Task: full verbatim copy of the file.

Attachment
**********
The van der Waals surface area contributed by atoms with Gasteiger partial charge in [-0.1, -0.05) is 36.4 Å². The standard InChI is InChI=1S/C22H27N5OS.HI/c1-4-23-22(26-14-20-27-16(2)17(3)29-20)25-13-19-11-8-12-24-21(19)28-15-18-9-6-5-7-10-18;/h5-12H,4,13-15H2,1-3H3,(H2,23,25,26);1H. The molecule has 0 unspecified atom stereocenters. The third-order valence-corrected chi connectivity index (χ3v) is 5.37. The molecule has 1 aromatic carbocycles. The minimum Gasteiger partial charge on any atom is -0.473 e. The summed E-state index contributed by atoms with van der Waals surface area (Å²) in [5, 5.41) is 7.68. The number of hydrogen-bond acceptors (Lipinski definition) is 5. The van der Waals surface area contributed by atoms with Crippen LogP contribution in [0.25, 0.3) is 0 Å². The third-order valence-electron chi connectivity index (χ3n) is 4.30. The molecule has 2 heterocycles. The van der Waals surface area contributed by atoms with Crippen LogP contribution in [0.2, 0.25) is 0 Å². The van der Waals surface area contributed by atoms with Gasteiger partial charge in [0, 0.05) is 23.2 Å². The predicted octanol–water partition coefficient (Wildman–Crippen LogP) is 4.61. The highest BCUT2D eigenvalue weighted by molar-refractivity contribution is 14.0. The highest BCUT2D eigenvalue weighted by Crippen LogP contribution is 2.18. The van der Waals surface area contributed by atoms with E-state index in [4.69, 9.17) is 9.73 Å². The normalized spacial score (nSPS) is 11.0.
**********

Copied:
The van der Waals surface area contributed by atoms with Gasteiger partial charge in [-0.1, -0.05) is 36.4 Å². The standard InChI is InChI=1S/C22H27N5OS.HI/c1-4-23-22(26-14-20-27-16(2)17(3)29-20)25-13-19-11-8-12-24-21(19)28-15-18-9-6-5-7-10-18;/h5-12H,4,13-15H2,1-3H3,(H2,23,25,26);1H. The molecule has 0 unspecified atom stereocenters. The third-order valence-corrected chi connectivity index (χ3v) is 5.37. The molecule has 1 aromatic carbocycles. The minimum Gasteiger partial charge on any atom is -0.473 e. The summed E-state index contributed by atoms with van der Waals surface area (Å²) in [5, 5.41) is 7.68. The number of hydrogen-bond acceptors (Lipinski definition) is 5. The van der Waals surface area contributed by atoms with Crippen LogP contribution in [0.25, 0.3) is 0 Å². The third-order valence-electron chi connectivity index (χ3n) is 4.30. The molecule has 2 heterocycles. The van der Waals surface area contributed by atoms with Crippen LogP contribution in [0.2, 0.25) is 0 Å². The van der Waals surface area contributed by atoms with Gasteiger partial charge in [0, 0.05) is 23.2 Å². The predicted octanol–water partition coefficient (Wildman–Crippen LogP) is 4.61. The highest BCUT2D eigenvalue weighted by molar-refractivity contribution is 14.0. The highest BCUT2D eigenvalue weighted by Crippen LogP contribution is 2.18. The van der Waals surface area contributed by atoms with E-state index in [4.69, 9.17) is 9.73 Å². The normalized spacial score (nSPS) is 11.0.